Gaia: Then and Now is a series of ARAS webinars that focus on our relationship to the Earth, as revealed through the study of ancient and contemporary symbolic imagery as it appears in myth, the visual arts, dance, and dramatic story telling. With widely varying but complementary perspectives, the speakers will present commentary, visual images, original videos, and engage with the online audience in interactive dialogue.
THE ELEUSINIAN MYSTERIES
In the Imagination of ancient Greece, Gaia was never left behind as a legend at the beginning. Whenever the drive of creation was required to reach a new level, she continued to play an essential role and, crucially, in the movement of the Seasons and the renewal of the year, which involve the rhythmic cycles of life, death and rebirth in all creation. This drama was explored through the myth of Gaia’s grand-daughter, Demeter, and the death and rebirth of Demeter’s own daughter, Persephone. Gaia initiates the drama by growing a magical narcissus with a hundred blooms as a ‘snare’ for Persephone – whose other name, Kore, means ‘shoot.’ So enticing is the narcissus that Persephone picks it (ending its life above ground) and so falls into the dark underworld (herself dropping as the seed) and becomes the bride of Hades (Death). Through Demeter’s rage at the loss of her daughter which turns the land barren, Persephone returns every spring as the reborn shoot to her mother Demeter, Goddess of the Harvest. This natural drama was the source of the Eleusinian Mysteries.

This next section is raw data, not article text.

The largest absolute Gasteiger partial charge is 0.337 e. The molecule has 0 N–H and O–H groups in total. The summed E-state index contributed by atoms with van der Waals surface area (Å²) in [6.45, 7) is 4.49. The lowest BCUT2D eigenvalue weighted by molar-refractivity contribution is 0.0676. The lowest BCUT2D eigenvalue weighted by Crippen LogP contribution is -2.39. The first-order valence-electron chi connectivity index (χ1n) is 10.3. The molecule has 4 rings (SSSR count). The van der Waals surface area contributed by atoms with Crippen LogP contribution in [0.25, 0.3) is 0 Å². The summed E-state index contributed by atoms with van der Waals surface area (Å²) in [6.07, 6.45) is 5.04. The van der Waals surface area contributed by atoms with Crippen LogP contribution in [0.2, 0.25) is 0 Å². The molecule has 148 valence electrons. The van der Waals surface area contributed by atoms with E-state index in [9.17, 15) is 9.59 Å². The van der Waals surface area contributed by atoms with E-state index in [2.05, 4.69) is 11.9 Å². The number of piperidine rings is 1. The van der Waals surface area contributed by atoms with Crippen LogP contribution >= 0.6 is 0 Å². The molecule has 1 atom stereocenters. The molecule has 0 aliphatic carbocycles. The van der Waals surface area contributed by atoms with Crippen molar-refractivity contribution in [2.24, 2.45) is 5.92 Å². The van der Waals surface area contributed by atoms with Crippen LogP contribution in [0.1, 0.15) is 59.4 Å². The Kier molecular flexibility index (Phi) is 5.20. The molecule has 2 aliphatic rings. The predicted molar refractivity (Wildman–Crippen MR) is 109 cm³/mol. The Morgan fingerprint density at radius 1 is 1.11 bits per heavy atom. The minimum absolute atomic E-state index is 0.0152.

The relationship between the ‘Mother of Corn’ and her child, who dies as the seed and is reborn as the new shoot, was also understood as disclosing the possibility of a shared reality with the life, death and rebirth of human beings. This was originally inspired by the monthly drama of the Moon’s birth, death and rebirth, so the timing of the Mysteries also followed the waning and rebirth of the Moon.
In Eleusis, beside the sea not far from Athens, the Mysteries lasted for almost 2,000 years, from around 1500 BCE until 392 CE, when they were proscribed by the Christian Emperor Theodosius. And later the temples were sacked by the Goths. Yet, much was saved: the writings, images and sculptures of many Greeks and Romans – philosophers, artists and poets – so the memory of the Mysteries was never lost.
This film follows the art, poetry, rituals and ceremonies – which brought the participants to their final vision. We will try to explore how and why the culmination of the Mysteries was experienced – by so many people, for so long – as bringing about a radical change in consciousness.